New GG lays out vision for Canada’s future

Posted on October 1, 2010 in Inclusion Debates

Source: — Authors: – News/Canada
Published On Fri Oct 01 2010.   Joanna Smith, Ottawa Bureau

The Canada of the near future will be a country that better supports its families, invests in innovation and encourages people to donate their time and money to good causes, the new governor general said Friday.

“We are a smart and caring nation,” Governor General David Johnston said in the Senate Chamber, where he was installed in the viceregal role with much pomp and circumstance on Parliament Hill.

“A nation where all Canadians can grow their talents to the maximum. A nation where all Canadians can succeed and contribute,” Johnston said according to speaking notes obtained in advance of his speech. “But there is much work to be done to fully achieve our vision of a smart and caring nation.

“I believe it is essential to support families and children, to reinforce learning and innovation and to encourage philanthropy and volunteerism,” said Johnston, as he outlined what his focus would be in his time as the 28th governor general.

Johnston described those principles as the three pillars for his vision of what Canada would look like as it celebrates its 150th birthday in 2017.

Johnston arrived on Parliament Hill with much fanfare Friday morning where he was greeted by Prime Minister Stephen Harper and his wife, Laureen Harper, whose bright jacket matched the bright red carpet rolled out for the occasion.

There was a traditional honour guard but also a collection of representatives from each of the provinces and territories, who presented the new viceregal couple with roses, which are later to be laid at the tomb of the unknown solider at the National War Memorial.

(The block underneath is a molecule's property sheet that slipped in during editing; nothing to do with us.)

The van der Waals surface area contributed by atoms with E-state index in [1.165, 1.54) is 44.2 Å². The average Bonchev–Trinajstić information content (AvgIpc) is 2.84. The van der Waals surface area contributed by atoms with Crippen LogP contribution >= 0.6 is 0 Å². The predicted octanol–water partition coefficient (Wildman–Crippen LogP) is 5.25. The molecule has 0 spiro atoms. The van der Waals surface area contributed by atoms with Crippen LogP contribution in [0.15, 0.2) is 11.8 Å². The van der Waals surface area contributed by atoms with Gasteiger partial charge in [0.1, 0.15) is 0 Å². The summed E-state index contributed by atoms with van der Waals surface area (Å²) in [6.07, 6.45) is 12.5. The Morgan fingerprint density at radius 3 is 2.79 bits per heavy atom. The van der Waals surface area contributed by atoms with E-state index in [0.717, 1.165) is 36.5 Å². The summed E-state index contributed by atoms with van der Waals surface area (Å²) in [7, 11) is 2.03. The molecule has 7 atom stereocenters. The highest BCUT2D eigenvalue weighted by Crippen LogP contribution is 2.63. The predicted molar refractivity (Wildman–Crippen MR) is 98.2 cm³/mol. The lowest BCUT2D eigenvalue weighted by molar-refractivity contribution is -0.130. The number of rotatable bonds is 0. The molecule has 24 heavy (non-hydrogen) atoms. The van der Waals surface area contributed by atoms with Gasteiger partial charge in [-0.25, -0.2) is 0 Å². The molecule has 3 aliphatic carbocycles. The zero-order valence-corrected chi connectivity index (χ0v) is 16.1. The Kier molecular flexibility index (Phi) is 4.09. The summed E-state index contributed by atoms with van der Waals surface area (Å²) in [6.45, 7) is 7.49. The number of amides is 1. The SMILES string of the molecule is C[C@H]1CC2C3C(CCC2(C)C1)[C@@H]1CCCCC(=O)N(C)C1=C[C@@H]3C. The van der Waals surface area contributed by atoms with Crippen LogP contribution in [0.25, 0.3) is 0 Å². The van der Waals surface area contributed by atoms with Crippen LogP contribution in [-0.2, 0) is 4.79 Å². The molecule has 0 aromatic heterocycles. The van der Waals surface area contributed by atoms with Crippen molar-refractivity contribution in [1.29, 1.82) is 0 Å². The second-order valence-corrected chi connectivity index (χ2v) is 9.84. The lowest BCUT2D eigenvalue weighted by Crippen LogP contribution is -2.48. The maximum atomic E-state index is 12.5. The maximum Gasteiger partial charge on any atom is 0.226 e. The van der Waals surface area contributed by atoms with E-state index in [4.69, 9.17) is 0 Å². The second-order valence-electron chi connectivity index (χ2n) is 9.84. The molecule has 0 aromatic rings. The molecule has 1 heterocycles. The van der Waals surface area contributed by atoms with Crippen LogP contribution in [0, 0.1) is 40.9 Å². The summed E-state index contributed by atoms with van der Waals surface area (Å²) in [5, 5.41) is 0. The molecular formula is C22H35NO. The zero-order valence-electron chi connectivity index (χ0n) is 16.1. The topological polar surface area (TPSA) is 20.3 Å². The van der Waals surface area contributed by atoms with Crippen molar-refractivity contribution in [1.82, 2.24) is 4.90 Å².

Those were two features of the festivities that Johnston added himself, as was a grouping of 143 Canadians — veterans and youth — who represent both the past and future of public service.

During his first speech in the job, Johnston spoke proudly of his own family – describing his wife Sharon, whom he dated in high school, as his “best friend, my inspiration, and the wind beneath my wings” and mentioning his five daughters and seven grandchildren – as he talked about how they looked forward to meeting other families nationwide.

Those include military families, for one of his roles is now as Commander-in-Chief of the Canadian military.

“We are looking forward to meeting families with sons and daughters who have served in Afghanistan. And we join in the sorrow of those families whose loved ones have made the ultimate sacrifice in serving their country,” said Johnston. “Our veterans have paid heed to the call to service, and have made our country proud. And my wife and I intend to be with them every step of the way.”

The 69-year-old career academic was recently the president of the University of Waterloo and it was expected that he would make promoting education innovation a central feature of his mandate.

“I believe that no nation in history has worked harder than Canada to ensure equality of opportunity. How do we square that with excellence as well? For me, the answer is through our public educational system which is the most inclusive in the world,” Johnston said.

“How do we ensure accessible education for all so that all Canadians can realize their full potential? And how do we reconcile universal access with stellar achievement? And how do we continue to innovate in order to compete with the world’s best? Innovation at its simplest is crafting a new idea to do things better. Innovation embraces both technological and social innovation,” Johnston said adding that Canada needs “the kind of innovation that has made ‘BlackBerry’ a household expression”.

Johnston then went on to encourage Canadians to strengthen their communities through volunteerism and philanthropy, mentioning both wheelchair marathon winner and fundraiser Rick Hansen and Terry Fox as inspirations.

“Canadians have a long history of coming together. The importance of community can be seen across the country, in our rural communities, and in our cities and towns,” said Johnston, noting he grew up in both Sudbury and Sault Ste. Marie, Ont.

Earlier, Harper spoke of Johnston as someone who has served his country all his life.

“All through his life, David Johnston has been driven by the intense belief that service is not merely an option. It is a duty, an obligation of the heart that honour compels a man to accept,” Harper said according to speaking notes provided in advance. “He holds it to be so, whether the beneficiaries are his large and devoted family, the institutions at which he has worked, the wider communities in which he has lived or the country that he loves. And, as he believes, so he has lived.”

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